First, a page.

British economy slowed by Brexit fears
Britain’s economy appears to have slowed since the start of this year as worries about the global economy, government spending cuts, and a vote on staying in the EU take their toll, a closely watched survey showed yesterday.
Financial data company Markit said its Purchasing Managers Index (PMI) for services recovered only slightly last month after reaching its lowest in nearly three years in February.
Official data last week showed Britain’s economy did slightly better than thought at the end of 2015, but the Markit figures, which economists use as a guide to future official numbers, suggest 2016 got off to a weak start.
Markit said its services PMI pointed to a fall in quarterly economic growth in the first quarter to 0.4%, from 0.6% in the final three months of 2015. Britain’s economy grew 2.3% last year and is expected to grow by 2% this year.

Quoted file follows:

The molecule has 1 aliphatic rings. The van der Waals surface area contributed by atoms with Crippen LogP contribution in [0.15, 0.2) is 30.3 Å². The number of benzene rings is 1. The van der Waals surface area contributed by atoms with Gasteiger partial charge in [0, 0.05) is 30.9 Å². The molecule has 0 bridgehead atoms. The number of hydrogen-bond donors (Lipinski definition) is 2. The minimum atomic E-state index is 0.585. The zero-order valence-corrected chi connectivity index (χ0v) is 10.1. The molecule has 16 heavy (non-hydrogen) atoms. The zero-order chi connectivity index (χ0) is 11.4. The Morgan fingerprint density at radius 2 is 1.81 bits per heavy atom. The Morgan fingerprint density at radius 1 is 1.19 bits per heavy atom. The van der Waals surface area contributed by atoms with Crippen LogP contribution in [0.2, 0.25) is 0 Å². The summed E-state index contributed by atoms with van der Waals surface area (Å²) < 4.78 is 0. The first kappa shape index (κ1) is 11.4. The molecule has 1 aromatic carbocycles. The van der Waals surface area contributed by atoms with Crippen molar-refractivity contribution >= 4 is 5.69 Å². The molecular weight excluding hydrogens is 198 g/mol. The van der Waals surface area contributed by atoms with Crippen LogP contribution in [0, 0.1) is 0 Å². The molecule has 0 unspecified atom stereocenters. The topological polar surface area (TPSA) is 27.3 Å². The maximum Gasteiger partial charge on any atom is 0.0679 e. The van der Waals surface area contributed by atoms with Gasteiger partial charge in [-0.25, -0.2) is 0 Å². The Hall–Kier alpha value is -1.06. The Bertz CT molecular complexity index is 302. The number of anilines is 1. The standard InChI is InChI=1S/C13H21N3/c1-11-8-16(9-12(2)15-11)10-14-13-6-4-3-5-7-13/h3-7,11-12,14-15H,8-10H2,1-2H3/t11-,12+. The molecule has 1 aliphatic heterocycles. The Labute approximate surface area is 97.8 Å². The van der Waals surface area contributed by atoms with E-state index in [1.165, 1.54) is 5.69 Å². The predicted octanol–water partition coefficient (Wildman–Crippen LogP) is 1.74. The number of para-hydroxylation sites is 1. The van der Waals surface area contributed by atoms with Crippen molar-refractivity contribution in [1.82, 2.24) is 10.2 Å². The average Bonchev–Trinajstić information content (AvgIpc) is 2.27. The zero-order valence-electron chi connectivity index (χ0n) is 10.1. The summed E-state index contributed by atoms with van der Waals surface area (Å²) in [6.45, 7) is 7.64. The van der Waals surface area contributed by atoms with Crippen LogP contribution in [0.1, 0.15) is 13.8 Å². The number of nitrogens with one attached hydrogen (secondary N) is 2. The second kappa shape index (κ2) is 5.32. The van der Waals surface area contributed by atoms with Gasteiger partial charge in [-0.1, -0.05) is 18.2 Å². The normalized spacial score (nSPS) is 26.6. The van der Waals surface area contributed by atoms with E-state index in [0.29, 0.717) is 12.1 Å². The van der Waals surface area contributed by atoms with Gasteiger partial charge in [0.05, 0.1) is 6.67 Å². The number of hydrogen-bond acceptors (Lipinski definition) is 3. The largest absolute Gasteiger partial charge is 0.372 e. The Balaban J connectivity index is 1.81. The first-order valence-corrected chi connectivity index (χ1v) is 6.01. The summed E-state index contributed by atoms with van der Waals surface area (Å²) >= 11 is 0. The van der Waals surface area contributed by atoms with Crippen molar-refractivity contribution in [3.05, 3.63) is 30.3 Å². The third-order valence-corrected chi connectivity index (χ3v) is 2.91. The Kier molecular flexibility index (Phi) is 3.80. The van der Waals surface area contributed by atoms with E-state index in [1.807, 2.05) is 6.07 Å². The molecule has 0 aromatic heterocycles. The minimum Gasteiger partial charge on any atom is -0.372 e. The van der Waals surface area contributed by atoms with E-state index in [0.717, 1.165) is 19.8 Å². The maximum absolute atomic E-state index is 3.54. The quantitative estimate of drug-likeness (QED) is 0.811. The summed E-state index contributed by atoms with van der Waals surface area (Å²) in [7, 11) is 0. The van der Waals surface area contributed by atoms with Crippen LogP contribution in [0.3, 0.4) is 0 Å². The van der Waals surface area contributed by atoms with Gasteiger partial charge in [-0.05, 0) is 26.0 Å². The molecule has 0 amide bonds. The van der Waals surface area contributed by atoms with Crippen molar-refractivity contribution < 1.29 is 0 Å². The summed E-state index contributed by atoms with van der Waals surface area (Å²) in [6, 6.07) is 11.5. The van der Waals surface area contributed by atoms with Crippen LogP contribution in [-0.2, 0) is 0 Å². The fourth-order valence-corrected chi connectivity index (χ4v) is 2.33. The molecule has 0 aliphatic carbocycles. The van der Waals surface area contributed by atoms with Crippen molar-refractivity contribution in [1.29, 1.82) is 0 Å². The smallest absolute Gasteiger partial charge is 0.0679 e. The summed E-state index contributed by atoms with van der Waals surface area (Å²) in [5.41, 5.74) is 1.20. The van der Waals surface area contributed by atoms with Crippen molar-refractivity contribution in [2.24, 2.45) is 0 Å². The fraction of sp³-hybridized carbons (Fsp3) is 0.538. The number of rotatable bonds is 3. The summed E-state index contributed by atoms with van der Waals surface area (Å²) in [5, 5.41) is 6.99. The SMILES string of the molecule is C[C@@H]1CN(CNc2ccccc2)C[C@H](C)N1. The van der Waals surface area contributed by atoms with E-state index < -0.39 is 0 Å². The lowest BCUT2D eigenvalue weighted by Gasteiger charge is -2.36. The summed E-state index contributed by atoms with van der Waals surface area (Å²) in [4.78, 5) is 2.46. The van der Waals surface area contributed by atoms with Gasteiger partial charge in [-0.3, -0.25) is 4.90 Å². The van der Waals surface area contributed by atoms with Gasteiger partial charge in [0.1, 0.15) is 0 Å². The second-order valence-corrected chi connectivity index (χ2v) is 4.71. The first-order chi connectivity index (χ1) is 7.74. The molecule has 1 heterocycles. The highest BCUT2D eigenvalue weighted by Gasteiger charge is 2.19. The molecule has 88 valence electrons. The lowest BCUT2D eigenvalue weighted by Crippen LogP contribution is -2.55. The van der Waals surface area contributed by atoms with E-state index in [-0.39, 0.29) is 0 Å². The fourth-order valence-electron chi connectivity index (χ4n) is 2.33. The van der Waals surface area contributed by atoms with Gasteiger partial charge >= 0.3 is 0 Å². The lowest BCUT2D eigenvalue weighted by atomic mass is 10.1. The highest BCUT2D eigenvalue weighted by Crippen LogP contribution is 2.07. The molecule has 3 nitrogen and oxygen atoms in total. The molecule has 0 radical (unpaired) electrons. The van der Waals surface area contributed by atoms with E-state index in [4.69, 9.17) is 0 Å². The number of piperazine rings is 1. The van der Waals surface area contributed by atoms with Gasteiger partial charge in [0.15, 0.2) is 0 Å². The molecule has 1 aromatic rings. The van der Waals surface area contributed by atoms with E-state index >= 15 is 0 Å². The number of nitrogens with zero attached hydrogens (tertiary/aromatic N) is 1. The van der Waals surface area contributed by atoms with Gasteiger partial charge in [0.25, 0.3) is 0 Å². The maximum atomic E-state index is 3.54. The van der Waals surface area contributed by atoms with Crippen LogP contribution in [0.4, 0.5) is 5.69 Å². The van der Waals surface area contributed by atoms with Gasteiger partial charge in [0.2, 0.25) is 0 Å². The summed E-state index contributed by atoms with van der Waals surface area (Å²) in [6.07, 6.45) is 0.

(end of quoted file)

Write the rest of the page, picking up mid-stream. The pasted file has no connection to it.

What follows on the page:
“Business confidence remains in the doldrums as concerns about the global economy continue to be exacerbated by… issues such as Brexit and the prospect of further government spending cuts announced in the Budget,” said Markit’s chief economist, Chris Williamson.
If Britain votes to leave the EU, the country’s shipping sector faces years of disruption, a representative body has warned. Shipping contributes some £10bn (€12.4bn) annually to the UK economy.
“No one has left the EU before, and the EU may seek to ‘punish’ the UK for leaving, in order to discourage others from leaving too,” said Guy Platten, chief executive of the UK Chamber of Shipping trade association.
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